and fragrance flourish, too Arcadian for crime? Oh, of course! every school-boy sees that. If any man doubts, let him forthwith read the poets and be convinced. Do not we all know how

pure

and innocent is the country life? Theocritus and Virgil have not lived in vain-no; nor has Young England written to no purpose.

How are fierce and brutal passions, ignorance, idleness, and dissipation compatible with maypoles and village greens? It is true there are a few poachers, who occasionally invade the peace and purity of the sylvan scenes. Everybody will admit that. Ay, but then they are the exceptions, which prove

the rule. No one's education has been so imperfect as not to acknowledge this.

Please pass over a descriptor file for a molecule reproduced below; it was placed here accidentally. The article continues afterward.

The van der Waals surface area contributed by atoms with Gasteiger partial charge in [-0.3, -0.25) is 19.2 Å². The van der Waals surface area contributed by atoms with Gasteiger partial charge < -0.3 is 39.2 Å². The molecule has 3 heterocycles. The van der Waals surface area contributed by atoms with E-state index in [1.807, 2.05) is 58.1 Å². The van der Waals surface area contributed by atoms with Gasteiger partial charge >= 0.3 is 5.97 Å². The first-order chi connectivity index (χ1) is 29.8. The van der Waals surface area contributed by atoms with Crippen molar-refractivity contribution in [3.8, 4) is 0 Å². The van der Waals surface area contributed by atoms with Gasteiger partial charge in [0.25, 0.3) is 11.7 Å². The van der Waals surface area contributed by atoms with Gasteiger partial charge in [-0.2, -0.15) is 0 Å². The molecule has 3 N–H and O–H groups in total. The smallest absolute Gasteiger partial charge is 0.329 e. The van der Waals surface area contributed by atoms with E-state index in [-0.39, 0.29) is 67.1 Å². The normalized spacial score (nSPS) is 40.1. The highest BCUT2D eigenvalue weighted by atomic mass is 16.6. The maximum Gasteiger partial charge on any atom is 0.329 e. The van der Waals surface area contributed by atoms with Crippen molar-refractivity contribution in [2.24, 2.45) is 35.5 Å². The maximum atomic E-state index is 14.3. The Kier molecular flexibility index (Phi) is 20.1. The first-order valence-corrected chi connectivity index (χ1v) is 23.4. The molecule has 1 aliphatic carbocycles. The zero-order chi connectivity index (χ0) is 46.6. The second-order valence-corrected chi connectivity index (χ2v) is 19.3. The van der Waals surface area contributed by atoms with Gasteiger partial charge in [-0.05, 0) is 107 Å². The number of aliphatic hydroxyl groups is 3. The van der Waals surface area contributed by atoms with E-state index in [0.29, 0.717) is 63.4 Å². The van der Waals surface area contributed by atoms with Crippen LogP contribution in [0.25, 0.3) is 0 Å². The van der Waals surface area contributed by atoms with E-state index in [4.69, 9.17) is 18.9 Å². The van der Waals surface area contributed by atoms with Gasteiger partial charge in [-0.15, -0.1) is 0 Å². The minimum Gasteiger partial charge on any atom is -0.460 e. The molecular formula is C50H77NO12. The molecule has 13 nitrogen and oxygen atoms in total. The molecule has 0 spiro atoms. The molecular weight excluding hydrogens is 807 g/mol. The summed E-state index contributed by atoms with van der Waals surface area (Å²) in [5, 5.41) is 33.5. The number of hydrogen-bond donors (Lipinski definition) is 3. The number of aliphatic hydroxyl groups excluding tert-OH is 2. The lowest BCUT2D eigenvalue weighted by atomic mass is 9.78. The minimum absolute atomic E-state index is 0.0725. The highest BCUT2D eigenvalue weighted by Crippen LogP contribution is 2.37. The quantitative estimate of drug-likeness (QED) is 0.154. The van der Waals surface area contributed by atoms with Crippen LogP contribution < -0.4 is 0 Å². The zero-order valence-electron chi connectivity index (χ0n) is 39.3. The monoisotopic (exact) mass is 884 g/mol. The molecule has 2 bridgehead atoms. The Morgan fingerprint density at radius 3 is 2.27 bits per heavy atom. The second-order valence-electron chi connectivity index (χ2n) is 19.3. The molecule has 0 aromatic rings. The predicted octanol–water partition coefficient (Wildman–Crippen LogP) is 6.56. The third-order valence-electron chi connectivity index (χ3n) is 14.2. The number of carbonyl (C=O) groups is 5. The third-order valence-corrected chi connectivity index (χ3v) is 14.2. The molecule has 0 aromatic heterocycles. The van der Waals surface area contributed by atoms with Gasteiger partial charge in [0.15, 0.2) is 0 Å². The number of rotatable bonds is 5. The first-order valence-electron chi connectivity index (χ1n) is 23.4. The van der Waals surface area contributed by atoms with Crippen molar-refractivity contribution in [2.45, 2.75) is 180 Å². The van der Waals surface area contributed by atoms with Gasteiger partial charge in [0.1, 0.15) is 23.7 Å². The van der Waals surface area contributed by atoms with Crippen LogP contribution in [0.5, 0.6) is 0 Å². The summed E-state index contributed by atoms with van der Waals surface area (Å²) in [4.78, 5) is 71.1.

State papers tell a different tale. It is sad to think how these practical masses of figures in bluebooks spoil our romances. But it cannot be helped. Murder will out—and so will truth. Well, the fact is, then, that this wild, excited, wealthy, whirling Lancashire, is one of the most virtuous—all things considered, perhaps the most virtuous—of the counties of England. Taking for example the elapsed years of this decade, (1840 to 1847,) Chester, Gloucester, Worcester, Warwick, Somerset,—these are the counties which carry off the palm of vice. Middlesex, of course, from its being the head-quarters of wealth, luxury, and fashion, is high on the black list. Lancashire, North Lancashire especially, is low down in it, there being only six counties with a lower proportion of convicted offenders; viz., Cornwall, Durham, Derby, Northumberland, Cumberland, and Westmoreland. The following is an excerpt from the returns for 1847 :-Middlesex had 1 conviction in every 334 inhabitants ; Worcester, 1 in 340 ; Gloucester, 1 in 421; Warwick, 1 in 449 ; Surrey, 1 in 496; Chester, 1 in 504; Bucks, 1 in 509; Berks, 1 in 512 ; Southampton, 1 in 518; Wilts, 1 in 538; Hereford, 1 in 544; Rutland, 1 in 551 ; Oxford, 1 in 560 ; Stafford, 1 in 567; Norfolk, 1 in 568; Hertford, 1 in 571; Monmouth, 1 in 581 ; Devon, 1 in 587 ; Somerset, 1 in 589 ; Essex, 1 in 602 ; Dorset, 1 in 603; Sussex, 1 in 609; Suffolk, 1 in 647; Bedford, 1 in 653 ; Kent, 1 in 668; Leicester, 1 in 681 ; Huntingdon, 1 in 696; Cambridge, 1 in 697. Then comes Lancaster—twentyninth in the list of forty English counties—with 1 in 744; a number which contrasts singularly with the returns from some of the more Arcadian and agricultural counties. Yet this return includes the population of Manchester, Liverpool, Wigan, Bolton, Oldham, Preston, and other busy and wealthy towns. Yorkshire, with its great cluster of industrious cities, is still lower in the list-its convictions being only 1 in 972. Mr. Clay, of Preston, who takes a proper pride in the virtues of his county, has laboured to show that Lancaster is about the most orderly and most obedient to the law in England. His facts and his arguments are unauswerable. When we allow for the vast increase of commitments occasioned by the influx of Irish paupers into Liverpool and Manchester ; when we observe the crowds of Celtic faces in the ranks and rows of the New Bailey, Kirkdale,